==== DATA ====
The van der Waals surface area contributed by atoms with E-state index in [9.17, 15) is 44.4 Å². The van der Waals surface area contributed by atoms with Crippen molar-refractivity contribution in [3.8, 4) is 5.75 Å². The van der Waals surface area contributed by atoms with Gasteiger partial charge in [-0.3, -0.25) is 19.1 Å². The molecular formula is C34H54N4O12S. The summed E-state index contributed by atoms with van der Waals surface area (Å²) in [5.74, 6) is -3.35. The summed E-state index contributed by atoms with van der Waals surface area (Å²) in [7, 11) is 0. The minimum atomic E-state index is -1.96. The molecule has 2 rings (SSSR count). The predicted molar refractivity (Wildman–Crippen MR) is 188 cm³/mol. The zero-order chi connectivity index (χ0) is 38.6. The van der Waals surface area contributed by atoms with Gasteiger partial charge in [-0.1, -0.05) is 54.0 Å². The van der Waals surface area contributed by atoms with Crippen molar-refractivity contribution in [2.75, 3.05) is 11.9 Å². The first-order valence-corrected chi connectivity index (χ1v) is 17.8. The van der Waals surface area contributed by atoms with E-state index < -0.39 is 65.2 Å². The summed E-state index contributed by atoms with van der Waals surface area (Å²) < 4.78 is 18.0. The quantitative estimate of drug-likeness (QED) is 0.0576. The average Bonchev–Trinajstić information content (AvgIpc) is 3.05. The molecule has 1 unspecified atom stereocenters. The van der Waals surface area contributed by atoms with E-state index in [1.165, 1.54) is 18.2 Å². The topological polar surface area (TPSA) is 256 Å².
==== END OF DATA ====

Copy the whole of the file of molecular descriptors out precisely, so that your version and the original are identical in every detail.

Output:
The van der Waals surface area contributed by atoms with E-state index in [9.17, 15) is 44.4 Å². The van der Waals surface area contributed by atoms with Crippen molar-refractivity contribution in [3.8, 4) is 5.75 Å². The van der Waals surface area contributed by atoms with Gasteiger partial charge in [-0.3, -0.25) is 19.1 Å². The molecular formula is C34H54N4O12S. The summed E-state index contributed by atoms with van der Waals surface area (Å²) in [5.74, 6) is -3.35. The summed E-state index contributed by atoms with van der Waals surface area (Å²) in [7, 11) is 0. The minimum atomic E-state index is -1.96. The molecule has 2 rings (SSSR count). The predicted molar refractivity (Wildman–Crippen MR) is 188 cm³/mol. The zero-order chi connectivity index (χ0) is 38.6. The van der Waals surface area contributed by atoms with Gasteiger partial charge in [-0.1, -0.05) is 54.0 Å². The van der Waals surface area contributed by atoms with Crippen molar-refractivity contribution in [2.75, 3.05) is 11.9 Å². The first-order valence-corrected chi connectivity index (χ1v) is 17.8. The van der Waals surface area contributed by atoms with E-state index < -0.39 is 65.2 Å². The summed E-state index contributed by atoms with van der Waals surface area (Å²) < 4.78 is 18.0. The quantitative estimate of drug-likeness (QED) is 0.0576. The average Bonchev–Trinajstić information content (AvgIpc) is 3.05. The molecule has 1 unspecified atom stereocenters. The van der Waals surface area contributed by atoms with E-state index in [1.165, 1.54) is 18.2 Å². The topological polar surface area (TPSA) is 256 Å².